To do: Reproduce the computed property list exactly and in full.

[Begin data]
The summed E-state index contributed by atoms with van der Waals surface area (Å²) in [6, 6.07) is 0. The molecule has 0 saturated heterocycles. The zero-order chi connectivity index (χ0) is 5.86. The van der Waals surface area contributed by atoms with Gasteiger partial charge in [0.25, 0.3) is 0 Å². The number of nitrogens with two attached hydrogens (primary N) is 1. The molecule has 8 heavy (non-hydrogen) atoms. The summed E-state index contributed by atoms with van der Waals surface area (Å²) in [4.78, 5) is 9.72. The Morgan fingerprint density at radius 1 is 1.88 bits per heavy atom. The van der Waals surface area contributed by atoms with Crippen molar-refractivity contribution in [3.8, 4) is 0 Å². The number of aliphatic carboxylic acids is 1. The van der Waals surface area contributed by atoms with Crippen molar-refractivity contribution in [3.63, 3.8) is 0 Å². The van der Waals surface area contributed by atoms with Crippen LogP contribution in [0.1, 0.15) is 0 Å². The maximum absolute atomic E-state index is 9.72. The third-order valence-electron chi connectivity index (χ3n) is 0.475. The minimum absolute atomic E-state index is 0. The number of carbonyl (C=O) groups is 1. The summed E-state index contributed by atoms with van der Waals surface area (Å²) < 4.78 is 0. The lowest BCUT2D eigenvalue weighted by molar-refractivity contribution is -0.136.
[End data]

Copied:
The summed E-state index contributed by atoms with van der Waals surface area (Å²) in [6, 6.07) is 0. The molecule has 0 saturated heterocycles. The zero-order chi connectivity index (χ0) is 5.86. The van der Waals surface area contributed by atoms with Gasteiger partial charge in [0.25, 0.3) is 0 Å². The number of nitrogens with two attached hydrogens (primary N) is 1. The molecule has 8 heavy (non-hydrogen) atoms. The summed E-state index contributed by atoms with van der Waals surface area (Å²) in [4.78, 5) is 9.72. The Morgan fingerprint density at radius 1 is 1.88 bits per heavy atom. The van der Waals surface area contributed by atoms with Crippen molar-refractivity contribution in [3.8, 4) is 0 Å². The number of aliphatic carboxylic acids is 1. The van der Waals surface area contributed by atoms with Crippen molar-refractivity contribution in [3.63, 3.8) is 0 Å². The van der Waals surface area contributed by atoms with Crippen LogP contribution in [0.1, 0.15) is 0 Å². The maximum absolute atomic E-state index is 9.72. The third-order valence-electron chi connectivity index (χ3n) is 0.475. The minimum absolute atomic E-state index is 0. The number of carbonyl (C=O) groups is 1. The summed E-state index contributed by atoms with van der Waals surface area (Å²) < 4.78 is 0. The lowest BCUT2D eigenvalue weighted by molar-refractivity contribution is -0.136.